Potassium hydrogen fluoride
Potassium hydrogen fluoride* (KHF2) is used in the chemical industry, manufacture of wood preservatives glass processing, glass manufacturing and for the production of soldering agents.
Potassium hydrogen fluoride is used in the the following applications:
- Glass manufacturing:
for special optical glasses (Crown and Crown Flint glass)
- Glass treatment:
for matt etching
- Wood preserving agents:
as active component for wood preservatives
- Production of soldering agents:
as component of fluxing agents for soldering
- Chemical industry:
for manufacturing of organic and inorganic fluorine compounds
*Goods labelled as “dual use” are subject to special controls and export restrictions in most countries. Before exporting such goods the exporter must apply for an appropriate export licence from the competent authority. For deliveries within the EU, for example, the seller must include an appropriate note in the commercial papers in accordance with article 22, paragraph 10, of the dual use regulation.
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Inorganic fluorine compounds play an outstanding role in the aluminum industry. They are frequently encountered not only in the manufacture, but also in the processing and finishing of aluminum.
The manufacture of aluminum on a commercial scale was first made possible with the introduction of cryolite at the end of the 19th century. Cryolite as the essential component of the electrolyte (85 – 90 %) decreases the temperature of the smelting flux electrolysis.
Other important additions to electrolytes in current commercial use are aluminum fluoride, calcium fluoride and lithium fluoride. These fluorides increase the conductivity of the electrolyte and improve the efficiency of the used energy. The aluminum so produced has a purity of between 99.5 and 99.9 %. Refining, that is to say the thorough cleaning and improvement of aluminum, is carried out for example by a process of three-layer fused-salt electrolysis. This method represents the only commercially viable process for the production of pure aluminum. Further electrolyte components from our product range which may be used are barium fluoride or calcium fluoride. Aluminum produced by this method has a purity of between 99.99 and 99.999 %.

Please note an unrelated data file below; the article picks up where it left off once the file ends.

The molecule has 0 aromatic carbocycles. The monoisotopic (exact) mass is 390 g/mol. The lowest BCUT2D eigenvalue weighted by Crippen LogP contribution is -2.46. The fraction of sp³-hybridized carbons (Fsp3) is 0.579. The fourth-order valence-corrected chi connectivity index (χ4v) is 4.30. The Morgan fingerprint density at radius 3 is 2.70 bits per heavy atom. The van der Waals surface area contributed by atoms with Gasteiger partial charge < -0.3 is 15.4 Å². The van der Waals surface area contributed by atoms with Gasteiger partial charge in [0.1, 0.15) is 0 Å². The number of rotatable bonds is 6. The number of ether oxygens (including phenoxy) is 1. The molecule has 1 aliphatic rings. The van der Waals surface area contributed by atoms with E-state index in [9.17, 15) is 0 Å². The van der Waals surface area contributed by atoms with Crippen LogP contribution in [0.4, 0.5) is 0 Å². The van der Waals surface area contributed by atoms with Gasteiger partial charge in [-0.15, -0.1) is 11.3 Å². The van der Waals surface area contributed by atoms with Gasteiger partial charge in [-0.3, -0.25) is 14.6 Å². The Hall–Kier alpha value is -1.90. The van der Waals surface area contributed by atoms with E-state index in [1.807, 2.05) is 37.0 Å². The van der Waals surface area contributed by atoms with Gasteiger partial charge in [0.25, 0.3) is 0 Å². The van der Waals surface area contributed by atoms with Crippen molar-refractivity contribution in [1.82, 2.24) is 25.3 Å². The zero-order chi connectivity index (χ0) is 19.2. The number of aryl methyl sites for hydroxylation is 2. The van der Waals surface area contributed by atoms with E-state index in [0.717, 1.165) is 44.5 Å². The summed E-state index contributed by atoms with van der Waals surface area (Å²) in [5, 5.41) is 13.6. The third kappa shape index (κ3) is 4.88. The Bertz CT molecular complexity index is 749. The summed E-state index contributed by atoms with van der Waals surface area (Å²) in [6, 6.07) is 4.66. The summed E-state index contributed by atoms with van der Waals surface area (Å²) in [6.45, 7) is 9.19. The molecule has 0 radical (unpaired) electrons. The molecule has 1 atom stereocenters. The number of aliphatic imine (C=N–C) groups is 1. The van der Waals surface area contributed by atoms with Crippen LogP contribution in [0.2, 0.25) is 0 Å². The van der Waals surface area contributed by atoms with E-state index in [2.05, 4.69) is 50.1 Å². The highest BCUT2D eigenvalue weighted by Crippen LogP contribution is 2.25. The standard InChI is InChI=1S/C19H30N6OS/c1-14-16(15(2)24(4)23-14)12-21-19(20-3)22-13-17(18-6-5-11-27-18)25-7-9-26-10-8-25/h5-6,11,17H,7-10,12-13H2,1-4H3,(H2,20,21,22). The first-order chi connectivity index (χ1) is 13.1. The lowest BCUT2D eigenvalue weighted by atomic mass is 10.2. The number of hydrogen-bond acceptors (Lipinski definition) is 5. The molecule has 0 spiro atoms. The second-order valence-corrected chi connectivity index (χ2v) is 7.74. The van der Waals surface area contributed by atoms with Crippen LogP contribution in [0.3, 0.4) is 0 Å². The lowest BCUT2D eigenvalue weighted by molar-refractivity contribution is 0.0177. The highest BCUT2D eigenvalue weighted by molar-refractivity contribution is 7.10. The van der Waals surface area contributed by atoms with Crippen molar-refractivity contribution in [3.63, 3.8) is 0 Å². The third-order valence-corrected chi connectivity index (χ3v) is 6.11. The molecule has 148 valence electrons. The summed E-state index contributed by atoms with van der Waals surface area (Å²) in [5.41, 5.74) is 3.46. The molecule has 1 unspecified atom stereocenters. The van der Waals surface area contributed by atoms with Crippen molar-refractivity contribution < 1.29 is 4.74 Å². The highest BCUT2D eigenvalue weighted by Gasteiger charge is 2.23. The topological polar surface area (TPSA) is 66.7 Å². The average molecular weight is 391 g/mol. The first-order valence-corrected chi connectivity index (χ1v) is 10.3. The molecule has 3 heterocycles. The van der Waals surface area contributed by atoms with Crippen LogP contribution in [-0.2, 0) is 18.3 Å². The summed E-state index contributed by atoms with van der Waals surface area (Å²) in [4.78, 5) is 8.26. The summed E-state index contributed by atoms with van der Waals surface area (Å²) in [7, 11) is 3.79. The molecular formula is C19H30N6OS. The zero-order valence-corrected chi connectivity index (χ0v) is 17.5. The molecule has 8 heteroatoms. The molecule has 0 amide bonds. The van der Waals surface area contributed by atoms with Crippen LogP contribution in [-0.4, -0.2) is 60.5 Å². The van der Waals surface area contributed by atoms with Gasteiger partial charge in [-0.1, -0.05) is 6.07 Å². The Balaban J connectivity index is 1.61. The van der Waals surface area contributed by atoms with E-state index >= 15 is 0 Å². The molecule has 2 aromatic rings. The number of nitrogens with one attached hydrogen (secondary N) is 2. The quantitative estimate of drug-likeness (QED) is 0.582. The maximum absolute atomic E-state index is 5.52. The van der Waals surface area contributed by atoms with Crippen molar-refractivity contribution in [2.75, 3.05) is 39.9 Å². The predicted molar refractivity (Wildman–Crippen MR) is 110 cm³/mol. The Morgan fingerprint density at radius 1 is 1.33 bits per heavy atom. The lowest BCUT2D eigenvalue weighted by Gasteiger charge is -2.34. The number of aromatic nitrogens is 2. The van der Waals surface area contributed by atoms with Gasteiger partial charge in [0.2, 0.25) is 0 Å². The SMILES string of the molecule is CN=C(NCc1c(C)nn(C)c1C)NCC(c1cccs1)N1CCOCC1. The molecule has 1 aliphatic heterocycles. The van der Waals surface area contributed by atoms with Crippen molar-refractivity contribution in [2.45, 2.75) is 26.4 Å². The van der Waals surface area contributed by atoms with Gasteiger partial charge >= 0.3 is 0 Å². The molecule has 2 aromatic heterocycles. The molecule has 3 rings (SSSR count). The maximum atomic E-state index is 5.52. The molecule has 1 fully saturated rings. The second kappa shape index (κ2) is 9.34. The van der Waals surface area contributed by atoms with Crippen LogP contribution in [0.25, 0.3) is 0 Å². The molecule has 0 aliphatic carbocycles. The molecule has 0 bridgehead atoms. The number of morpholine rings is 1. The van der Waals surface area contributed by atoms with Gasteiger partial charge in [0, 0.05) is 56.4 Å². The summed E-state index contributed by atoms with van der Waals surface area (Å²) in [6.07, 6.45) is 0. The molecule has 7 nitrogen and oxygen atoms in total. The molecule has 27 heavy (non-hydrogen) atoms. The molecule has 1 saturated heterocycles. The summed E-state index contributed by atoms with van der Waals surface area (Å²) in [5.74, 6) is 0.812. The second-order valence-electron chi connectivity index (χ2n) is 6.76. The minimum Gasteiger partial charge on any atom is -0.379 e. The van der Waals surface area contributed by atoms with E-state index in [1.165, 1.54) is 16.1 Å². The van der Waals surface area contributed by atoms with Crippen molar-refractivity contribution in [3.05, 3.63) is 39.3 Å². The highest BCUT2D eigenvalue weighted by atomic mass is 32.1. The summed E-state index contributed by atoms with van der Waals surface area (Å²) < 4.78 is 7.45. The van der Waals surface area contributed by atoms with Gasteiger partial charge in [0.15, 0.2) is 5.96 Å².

In the aluminum industry, salt covers are used as an aid in casting. The salt covers are a mixture of substances which protect molten aluminum alloys from oxidizing. The molten salt mixture also prevents gases from entering the bath, reduces heat losses from the surface of the molten metal and absorbs impurities which rise to the surface of the melt. Suitable salt covers are fluxes containing cryolite or sodium fluorosilicate. The melting points of these fluxes are reduced by the addition of, for instance, sodium chloride or potassium chloride to such an extent that they liquefy at the prevailing working temperatures.
Hydrofluoric acid and ammonium bifluoride are the bath constituents for the surface treatment of pure aluminum. Bright reflective surface on the aluminum is achieved by chemical polishing. Inorganic fluorides are also of critical importance in the flux brazing of aluminum and aluminum alloys, acting to remove the oxide layer.
In recent decades there has been a steady increase in the quality of abrasives. This is especially true for elastically and fixed bonded abrasives, and is due in no small part to the use of abrasively active filler materials such as Solvay-Cryolite. Abrasively active fillers are today encountered in almost all high performance abrasives employed in the grinding of metals. Fixed bonded abrasives are abrasive bodies which are produced in a wide variety of forms. Examples of abrasives held on substrates are abrasive papers (generally without abrasively active filler materials), abrasive belts and abrasive fibers. Aluminum oxide and silicon carbide, produced by fusion processes in electric furnaces, are the main abrasive grains employed.
As a manufacturer of soda ash, Solvay is an acknowledged partner of the glass industry. It is less well known that a whole range of inorganic fluorine compounds plays an important role both in the manufacture of glass and in its processing.
In the manufacture of opaque glass, also known as milk or cloud glass, the cloudiness is achieved by the addition of inorganic fluorides. These are added to the glass melt as so-called “white opacifier”.
In small amounts, fluorides act as fluxes, and only the addition of larger quantities brings about the clouding effect. This clouding effect is caused mainly by the precipitation of small crystals of calcium and sodium fluoride. A typical fluoro- opaque glass will have a fluoride content of approx. 3.5 – 4.0 %.
Metal Surface Treatment
Hydrofluoric acid is the primary product of the fluorochemical industry, and is the most produced of all inorganic fluoro compounds. It also enjoys a prominent status in the surface treatment of metals .
The requirements for innovative braking systems that can be used worldwide are extremely high. With regard to the braking process they include:
- Performance stability
- Comfort properties
- Noise emission
Aspects relevant to the environment will become even more important in the future. At the same time it will be necessary to meet the increasingly stringent specifications of the automobile industry and other sectors with regard to standardization and cost minimization.
Synthetic calcium fluoride from Solvay fulfils these requirements and has proved to be outstandingly good in high performance brakes.